Even when it comes to what one might call Celtic music, Americans can be very limited in their perception. While there have been some top-selling performers like The Chieftains, Clannad, Enya, Loreena McKennitt, U2, Sinéad O’Connor, The Cranberries, and The Corrs, a lot of these performers fit more into the New Age or Alternative Rock genres than into what one would consider traditional Irish music. Today, you’re most likely to find Irish folk music within the confines of a small bar or perhaps in the auditorium of your local college campus. So, why is it that a German band has been able to break this barrier and expose the world to a musical art form that hasn’t been given the international respect that it deserves?
The band Cara has an unusual history musically. Each member of the group was brought up either listening to a wide range of music or playing it. Jürgen Treyz, the band’s guitarist, was once part of the trio King-Walther-Treyz. In that band, he performed with his partner and the group’s fiddler, Gudrun Walther and with bassist Florian King. When Florian King had to leave the group, Jürgen and Gudrun decided to form a new group. They had been playing Irish music for sometime and wanted to form an Irish folk group.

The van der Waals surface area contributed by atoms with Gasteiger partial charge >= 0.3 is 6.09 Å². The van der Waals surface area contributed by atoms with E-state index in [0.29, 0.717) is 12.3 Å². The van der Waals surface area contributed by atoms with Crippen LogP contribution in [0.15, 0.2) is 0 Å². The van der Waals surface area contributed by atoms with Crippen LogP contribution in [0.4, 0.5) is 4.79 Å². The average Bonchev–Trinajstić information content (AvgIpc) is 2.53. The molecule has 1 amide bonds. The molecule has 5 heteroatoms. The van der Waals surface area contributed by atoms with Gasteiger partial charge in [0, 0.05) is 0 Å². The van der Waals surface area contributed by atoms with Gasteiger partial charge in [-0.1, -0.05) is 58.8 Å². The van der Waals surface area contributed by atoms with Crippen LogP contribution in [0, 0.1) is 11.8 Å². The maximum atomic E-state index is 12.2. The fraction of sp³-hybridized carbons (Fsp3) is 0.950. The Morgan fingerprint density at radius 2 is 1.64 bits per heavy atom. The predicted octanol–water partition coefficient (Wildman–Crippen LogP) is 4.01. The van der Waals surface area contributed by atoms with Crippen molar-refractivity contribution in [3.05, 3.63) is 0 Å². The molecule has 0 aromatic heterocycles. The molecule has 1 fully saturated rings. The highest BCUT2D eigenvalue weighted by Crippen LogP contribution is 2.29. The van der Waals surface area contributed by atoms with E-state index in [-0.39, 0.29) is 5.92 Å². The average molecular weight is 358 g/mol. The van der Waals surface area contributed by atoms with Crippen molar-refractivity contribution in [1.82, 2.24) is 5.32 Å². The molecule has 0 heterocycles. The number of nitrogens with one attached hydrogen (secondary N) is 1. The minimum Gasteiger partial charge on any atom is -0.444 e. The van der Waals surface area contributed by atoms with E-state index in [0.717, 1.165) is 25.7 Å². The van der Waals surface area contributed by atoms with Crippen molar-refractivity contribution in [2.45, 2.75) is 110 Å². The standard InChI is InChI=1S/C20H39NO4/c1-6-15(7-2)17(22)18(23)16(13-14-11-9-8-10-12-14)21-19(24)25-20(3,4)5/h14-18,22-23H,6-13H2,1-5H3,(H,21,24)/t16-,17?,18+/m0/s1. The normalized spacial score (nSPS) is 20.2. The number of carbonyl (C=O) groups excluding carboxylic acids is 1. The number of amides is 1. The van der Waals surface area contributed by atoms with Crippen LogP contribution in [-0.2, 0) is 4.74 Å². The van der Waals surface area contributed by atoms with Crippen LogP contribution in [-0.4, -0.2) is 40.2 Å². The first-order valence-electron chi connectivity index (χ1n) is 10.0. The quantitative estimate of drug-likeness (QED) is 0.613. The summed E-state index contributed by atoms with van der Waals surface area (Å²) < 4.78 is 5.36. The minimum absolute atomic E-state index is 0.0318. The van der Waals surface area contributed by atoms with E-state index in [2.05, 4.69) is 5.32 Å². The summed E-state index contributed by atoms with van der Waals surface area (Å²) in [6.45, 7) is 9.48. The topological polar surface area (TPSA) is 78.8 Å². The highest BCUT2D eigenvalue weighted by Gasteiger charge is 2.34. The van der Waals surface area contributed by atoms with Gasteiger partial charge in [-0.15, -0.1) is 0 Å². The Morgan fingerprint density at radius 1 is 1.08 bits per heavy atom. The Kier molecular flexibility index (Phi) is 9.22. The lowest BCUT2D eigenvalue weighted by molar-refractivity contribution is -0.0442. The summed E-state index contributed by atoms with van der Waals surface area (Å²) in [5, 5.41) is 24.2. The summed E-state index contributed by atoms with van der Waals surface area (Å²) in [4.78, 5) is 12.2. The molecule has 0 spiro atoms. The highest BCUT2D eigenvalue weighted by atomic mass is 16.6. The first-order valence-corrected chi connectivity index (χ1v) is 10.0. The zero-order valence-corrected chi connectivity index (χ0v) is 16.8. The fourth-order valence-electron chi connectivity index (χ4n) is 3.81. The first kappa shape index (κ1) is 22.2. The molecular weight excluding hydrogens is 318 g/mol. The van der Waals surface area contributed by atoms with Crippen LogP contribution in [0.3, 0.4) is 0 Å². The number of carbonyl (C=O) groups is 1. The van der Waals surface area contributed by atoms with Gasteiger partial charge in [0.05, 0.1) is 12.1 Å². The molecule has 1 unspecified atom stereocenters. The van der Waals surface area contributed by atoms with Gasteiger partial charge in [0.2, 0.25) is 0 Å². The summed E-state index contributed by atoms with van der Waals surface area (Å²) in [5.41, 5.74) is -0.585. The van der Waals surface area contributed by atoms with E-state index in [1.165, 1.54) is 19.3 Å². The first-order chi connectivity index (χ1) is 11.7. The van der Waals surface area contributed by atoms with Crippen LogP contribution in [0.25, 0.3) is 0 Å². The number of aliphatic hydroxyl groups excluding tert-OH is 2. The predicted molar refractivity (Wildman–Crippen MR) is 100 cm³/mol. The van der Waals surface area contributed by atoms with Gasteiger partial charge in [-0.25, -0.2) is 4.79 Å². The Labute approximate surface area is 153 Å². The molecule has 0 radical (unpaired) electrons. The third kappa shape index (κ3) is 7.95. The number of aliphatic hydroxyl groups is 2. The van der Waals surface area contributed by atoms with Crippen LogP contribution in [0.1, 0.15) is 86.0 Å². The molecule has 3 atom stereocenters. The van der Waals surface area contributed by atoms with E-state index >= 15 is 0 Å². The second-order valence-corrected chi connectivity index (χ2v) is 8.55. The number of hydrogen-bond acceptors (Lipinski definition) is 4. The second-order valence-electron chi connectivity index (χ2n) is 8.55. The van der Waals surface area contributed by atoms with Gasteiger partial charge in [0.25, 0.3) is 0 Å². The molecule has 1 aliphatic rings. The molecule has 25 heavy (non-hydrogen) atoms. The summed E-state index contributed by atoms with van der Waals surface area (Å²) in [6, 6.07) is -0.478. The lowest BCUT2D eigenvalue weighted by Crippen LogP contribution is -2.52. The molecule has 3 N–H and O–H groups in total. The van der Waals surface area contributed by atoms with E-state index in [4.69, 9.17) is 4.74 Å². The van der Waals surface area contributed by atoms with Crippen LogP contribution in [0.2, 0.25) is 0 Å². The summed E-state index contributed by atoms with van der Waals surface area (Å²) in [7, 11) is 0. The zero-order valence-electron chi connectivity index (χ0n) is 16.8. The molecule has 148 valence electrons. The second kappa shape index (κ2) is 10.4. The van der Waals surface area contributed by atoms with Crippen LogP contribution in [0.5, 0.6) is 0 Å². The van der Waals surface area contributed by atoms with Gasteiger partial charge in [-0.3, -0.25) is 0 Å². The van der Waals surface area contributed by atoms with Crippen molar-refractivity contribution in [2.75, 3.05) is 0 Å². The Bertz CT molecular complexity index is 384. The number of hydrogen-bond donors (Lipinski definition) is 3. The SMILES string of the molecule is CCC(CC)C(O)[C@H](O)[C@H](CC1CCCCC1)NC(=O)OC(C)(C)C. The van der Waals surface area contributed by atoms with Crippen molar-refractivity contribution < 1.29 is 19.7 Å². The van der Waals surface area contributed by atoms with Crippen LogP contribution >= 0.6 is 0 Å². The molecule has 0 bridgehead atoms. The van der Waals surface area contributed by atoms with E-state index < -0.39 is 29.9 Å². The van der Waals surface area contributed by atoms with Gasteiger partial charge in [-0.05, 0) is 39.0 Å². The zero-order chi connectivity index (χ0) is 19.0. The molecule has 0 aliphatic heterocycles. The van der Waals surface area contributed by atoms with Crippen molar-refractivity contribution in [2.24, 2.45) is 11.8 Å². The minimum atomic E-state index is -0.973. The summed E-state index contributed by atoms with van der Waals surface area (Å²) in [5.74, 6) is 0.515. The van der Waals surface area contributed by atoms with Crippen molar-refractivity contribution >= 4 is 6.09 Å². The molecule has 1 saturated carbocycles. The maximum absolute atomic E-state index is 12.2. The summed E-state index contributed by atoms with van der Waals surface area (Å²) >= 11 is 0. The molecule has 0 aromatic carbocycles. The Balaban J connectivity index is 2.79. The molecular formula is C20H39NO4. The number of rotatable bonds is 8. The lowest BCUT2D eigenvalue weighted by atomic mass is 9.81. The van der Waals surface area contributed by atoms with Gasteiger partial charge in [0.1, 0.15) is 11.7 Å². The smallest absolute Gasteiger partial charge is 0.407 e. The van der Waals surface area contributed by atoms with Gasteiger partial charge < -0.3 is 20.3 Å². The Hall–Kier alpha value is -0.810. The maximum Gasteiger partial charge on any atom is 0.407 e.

Now, in Germany there are actually quite a few Irish bands or at least musicians, and generally they all get together in small groups and play sessions. It was at these sessions that Cara would really take form. Soon, Gudrun and Jürgen had recruited a talented vocalist and flute player named Sandra Gunkel. They then learned that Sandra also played the piano and they loved the idea of including a piano in their music. They also tried to recruit Claus Steinort, though he was somewhat hesitant to join since they already had a flute player in Sandra. However, he did ultimately change his mind. Now, Claus and Sandra are married and have a daughter. But no band could be complete without a strong rhythm section. The group sought out Rolf Wagels, who masterfully plays the bodhrán, a small Irish frame drum made from wood and topped with goatskin. With this lineup the group would record their first album In Colour in 2003 and the rest, as they say, is history.